The Lord of the Rings and the Superior Race


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J.R.R. Tolkien can be accused of many things, but lack of attention to detail is not one of them. That’s what makes the Orcs’ origin story and cultural explorations, or lack thereof, odd.

In the sweeping drama of their cross-country walk, it can be easy to miss a few points, which should not be ignored. Almost nothing is directly said of them other than that they are evil and unnatural, they are abominations.

“Tolkien based the Uruk Hais’ visage on Mongolians.”

Despite this attempt to conceal it, these orcs clearly have their own cultures and sub-cultures. They seem to also multiply on their own, and yet, no female orc is ever spoken of.
Orcs are never depicted as lacking in desire – be it for food, power or lust (albeit for blood.)

In the book they would have you believe that all orcs come ready-made with weapons, and only death of men on their minds. And yet, it is clear the main characters know this to be false, as they are aware that once Sauron is defeated these armies would disperse.

And so, drawing a logical thread from this piece of information, one can see a different picture begin to form. One in which orcs largely mind their own business, until our heroes trespass on their property.
According to the story, Moria was taken over by a dark and ancient evil – not by orcs, who took advantage of the vacancy. And this forms a pattern, orcs live in dark places, where people don’t go anyway. This is where they multiply and create their own languages and customs that differentiate between the clans.
Then there are the Uruk Hai, the first mention of a renewed meddling in orc affairs, and the first in a LONG time to be artificially created. Again we are told of “monsters” created with the sole purpose of killing. They are upgrades, as they can also walk in the sun. To some readers, this may perhaps remind them of Mengele’s medical experiments with twins.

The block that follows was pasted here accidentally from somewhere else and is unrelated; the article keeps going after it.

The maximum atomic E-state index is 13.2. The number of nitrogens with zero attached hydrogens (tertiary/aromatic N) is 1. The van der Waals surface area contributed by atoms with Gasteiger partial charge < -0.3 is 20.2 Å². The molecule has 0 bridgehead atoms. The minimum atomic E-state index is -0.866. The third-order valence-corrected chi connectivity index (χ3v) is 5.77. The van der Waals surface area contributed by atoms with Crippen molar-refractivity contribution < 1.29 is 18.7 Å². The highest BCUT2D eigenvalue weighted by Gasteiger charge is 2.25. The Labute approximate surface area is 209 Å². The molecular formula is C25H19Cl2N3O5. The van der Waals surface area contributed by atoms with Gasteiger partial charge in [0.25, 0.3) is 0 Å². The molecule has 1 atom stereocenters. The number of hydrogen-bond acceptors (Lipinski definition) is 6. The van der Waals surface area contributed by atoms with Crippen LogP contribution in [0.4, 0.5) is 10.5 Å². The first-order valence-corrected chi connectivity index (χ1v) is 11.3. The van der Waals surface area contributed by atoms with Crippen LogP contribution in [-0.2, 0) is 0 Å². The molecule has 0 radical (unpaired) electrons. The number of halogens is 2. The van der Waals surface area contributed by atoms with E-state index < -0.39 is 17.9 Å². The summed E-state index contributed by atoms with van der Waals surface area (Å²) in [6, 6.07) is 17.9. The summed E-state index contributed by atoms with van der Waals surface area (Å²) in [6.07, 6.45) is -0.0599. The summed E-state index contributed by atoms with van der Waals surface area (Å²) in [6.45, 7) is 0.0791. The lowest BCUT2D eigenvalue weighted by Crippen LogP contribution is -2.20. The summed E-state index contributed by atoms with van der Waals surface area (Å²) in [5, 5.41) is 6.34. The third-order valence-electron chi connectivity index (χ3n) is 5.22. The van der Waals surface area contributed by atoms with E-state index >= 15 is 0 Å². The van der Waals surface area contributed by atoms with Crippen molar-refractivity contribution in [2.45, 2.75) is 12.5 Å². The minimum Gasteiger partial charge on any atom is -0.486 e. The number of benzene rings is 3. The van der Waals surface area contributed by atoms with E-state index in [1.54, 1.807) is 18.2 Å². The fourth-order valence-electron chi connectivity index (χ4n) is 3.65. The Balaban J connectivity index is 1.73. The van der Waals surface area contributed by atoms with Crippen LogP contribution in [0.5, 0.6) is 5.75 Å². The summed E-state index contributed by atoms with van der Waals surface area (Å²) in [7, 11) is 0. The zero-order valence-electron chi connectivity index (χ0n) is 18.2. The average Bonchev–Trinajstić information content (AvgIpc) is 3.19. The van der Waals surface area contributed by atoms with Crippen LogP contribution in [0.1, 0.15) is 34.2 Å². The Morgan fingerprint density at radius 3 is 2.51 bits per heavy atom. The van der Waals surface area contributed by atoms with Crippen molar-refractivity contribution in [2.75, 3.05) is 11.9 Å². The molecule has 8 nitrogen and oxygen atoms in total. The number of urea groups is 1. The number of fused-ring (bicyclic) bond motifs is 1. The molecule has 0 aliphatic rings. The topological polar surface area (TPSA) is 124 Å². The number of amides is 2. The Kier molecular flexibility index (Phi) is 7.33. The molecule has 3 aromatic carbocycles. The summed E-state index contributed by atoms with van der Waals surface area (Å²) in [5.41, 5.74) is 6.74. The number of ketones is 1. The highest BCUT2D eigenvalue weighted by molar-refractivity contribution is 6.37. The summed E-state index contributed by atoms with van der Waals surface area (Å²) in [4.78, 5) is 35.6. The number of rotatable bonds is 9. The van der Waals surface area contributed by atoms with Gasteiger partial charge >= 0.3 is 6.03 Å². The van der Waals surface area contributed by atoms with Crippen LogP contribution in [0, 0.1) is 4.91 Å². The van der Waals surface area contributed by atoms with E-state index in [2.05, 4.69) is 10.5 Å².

Propaganda or Creative Liberties?

This is a fantasy novel, and Tolkien was creating a story line. An action must be taken or we are left with passive reactions and no real villain – in other words, Frozen. Tolkien wasn’t trying to make a statement, and this is important to note when attempting to criticize the author. And this is why the criticism should stay on the work. This isn’t a claim on Tolkien’s character, and as far as stories go, he wrote an extremely compelling one – but is it an eternal one?
Let us take a look at how Tolkein establishes “evil.”

• They are brutal and unfeeling toward their prisoners.

• They are depicted as mindlessly bickering among themselves and having a hard time working together – with their collaborations often ending in killings.

Discourse, and greed are set forth as the “evil” traits – rather rudimentary and common as far as evil goes.

1. Grishnakh, an orc, demonstrated its greed when it tried to take the hobbits and the ring they told it they had.

But Wait!
Grishnakh only did this when he thought all was doomed, and they were all going to be caught and the mission would fail.

2. The different clans end up warring with each other over what their orders were, and end up killing each other, then eating each other.

But Wait!

While cannibalism is abhorrent, one must remember that these are different clans with different allegiances. They fight each other in an effort to remain as loyal as possible to their respective masters.

In the instance of their kidnapping of Merry and Pippin they exhibit extreme dedication to their cause, even in the face of desperate hunger and physical punishment. Much as the heroes of the story exhibit their dedication to one another.

This isn’t the only instance in which the heroes and the villains are shown to share traits. Aragorn, for example, admitted to treating Gollum with brutality after hunting him down – again, a clear parallel to the orcs kidnapping the hobbits.


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